Can one adequately compare suffering in some kind of "oppression Olympics"? I don't think it's very useful. I guess the best one can say is that there are many ways to treat people with inhumanity. The Inquisition. Chattel generational slavery in the Antebellum South. The Trail of Tears. Wounded Knee. The Warsaw Getto. Auschwitz. An abortion mill. A pediatric gender clinic. Budapest in 1956. The Gulag. Gaza.

All examples of people not treated as fully deserving human beings.

And of course, being a victim does not exempt one from being a victimized. Indeed, in many ways, it makes it even more liekly--nearly inevitable, as the rage that builds in the heart can come flooding forth, destroying all in its path.

Since I came from the Evangelical World, I still have many friends there, who post on social media, nearly always this day in full-throated support of Israel doing whatever it takes to liquidate Hamas. There might be passing "thoughts and prayers" about innocent Palestinians who are victims, but sometimes not even that.

And from Muslims, I see full-throated support of the Palestinians, recounting the numerous injustices inflicted on them by Israel and her allies. Again, occasional "thoughts and prayers" for the innocents, but sometimes not even that.

Another thought...

A few days ago I was reading about Nat Turner's Rebellion and it's aftermath, which resulted in far more death for African Americans (slave and free) than the death they dealt out, as well as a crackdown of rights for African Americans, slave and free, in Virginia and the rest of the south. It was treated as proof positive by many of the animalistic nature of Africans...who rose up little more than half a century after white Americans rose up against what they thought was an intolerable system.

I wonder if afterwords, slaves were asked "Yes, perhaps you have a point about your slavery, but first, do you condemn Nat Turner and his attrocities?"

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Great post. Another link to lev Kopelev. He powerfully describes his own descent into barbarism during ussr terror.

https://williamfvallicella.substack.com/p/lev-kopelev-on-the-horrors-of-communism

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Thank you again for this article. I was fortunate in college to have professors who taught the truth about human history. One of my professors witnessed a lynching as a small boy in Mississippi and made sure were knew what it was all about.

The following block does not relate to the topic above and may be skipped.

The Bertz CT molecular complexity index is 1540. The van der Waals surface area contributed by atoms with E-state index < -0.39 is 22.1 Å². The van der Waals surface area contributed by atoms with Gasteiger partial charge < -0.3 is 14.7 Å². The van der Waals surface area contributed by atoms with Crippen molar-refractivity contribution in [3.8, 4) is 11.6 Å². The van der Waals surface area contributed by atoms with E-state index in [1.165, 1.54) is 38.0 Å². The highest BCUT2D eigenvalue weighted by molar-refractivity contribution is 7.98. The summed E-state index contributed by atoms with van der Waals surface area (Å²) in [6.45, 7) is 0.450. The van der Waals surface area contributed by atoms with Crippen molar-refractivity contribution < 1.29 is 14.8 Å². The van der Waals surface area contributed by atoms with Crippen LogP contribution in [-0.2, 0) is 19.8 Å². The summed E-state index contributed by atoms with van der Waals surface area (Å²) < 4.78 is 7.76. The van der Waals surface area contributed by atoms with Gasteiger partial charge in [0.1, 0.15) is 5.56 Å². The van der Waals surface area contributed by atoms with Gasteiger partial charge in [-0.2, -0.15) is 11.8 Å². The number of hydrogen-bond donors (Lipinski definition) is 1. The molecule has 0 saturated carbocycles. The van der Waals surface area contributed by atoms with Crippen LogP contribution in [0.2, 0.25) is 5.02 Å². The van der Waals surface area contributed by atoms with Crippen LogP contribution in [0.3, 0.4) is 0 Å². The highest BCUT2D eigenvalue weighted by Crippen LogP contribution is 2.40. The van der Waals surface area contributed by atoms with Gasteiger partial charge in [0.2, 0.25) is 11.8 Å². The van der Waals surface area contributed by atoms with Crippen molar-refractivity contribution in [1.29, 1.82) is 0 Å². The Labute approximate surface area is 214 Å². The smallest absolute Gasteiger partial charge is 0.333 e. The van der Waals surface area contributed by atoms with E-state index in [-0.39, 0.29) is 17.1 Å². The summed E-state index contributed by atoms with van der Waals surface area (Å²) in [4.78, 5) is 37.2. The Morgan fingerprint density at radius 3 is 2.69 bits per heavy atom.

I still think that Rene Girard is essential to understand the religious significance of our human history of brutality and atrocity. What is frightening is his explanation of why scapegoating persists. It persists because it "works," at least for a time. The devil is banished for a time. A community in which memetic rivalry has pushed it to the edge of anarchic violence identifies a scapegoat. The subsequent lynching provides the catharsis that enables to community to return to balance. It is the Bible that at first little by little, but in the end decisively, exposes the fact that the scapegoat is innocent.

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It’s a hard thing to admit our humanity and hence complicity in the ugliness of the world. For an effort to grapple with that: https://open.substack.com/pub/anthonyhoward/p/never-should-adults-slaughter-children?r=12sbah&utm_medium=ios&utm_campaign=post

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Yesterday in the Pillar's substack, Ed Condon had an excerpt from one of Franz Jagerstatter's letters from prison. Jagerstatter was a conscientious objector who was executed by the Nazi's in World War II. In one of the clips from the movie, A Hidden Life, Franz sought counsel from his priest. However the priest said Franz should consider the consequences of objecting to the war and the priest told him, "your sacrifice will benefit no one". But Franz had to listen to his conscience and was eventually thrown in prison for refusing to fight.

While imprisoned he wrote many letters to his wife and children. I was so moved by Jagerstatter's words, "Out of my own experience, I can say that life is painful when one lives as a lukewarm Christian. To exist in this way is to have more the existence of a vegetable than truly to live. If a person were to possess all of this world’s wisdom and be able to claim half of the earth as his own, he could and would still be less fortunate than a poor person who can claim nothing in this world as his own other than a deep Catholic faith. I would not exchange my small, dirty cell for a king’s palace if I was required to give up even a small part of my faith.”

I pray that I would always choose good over evil. And if subjected to the test that I would have the courage of Franz Jagerstatter.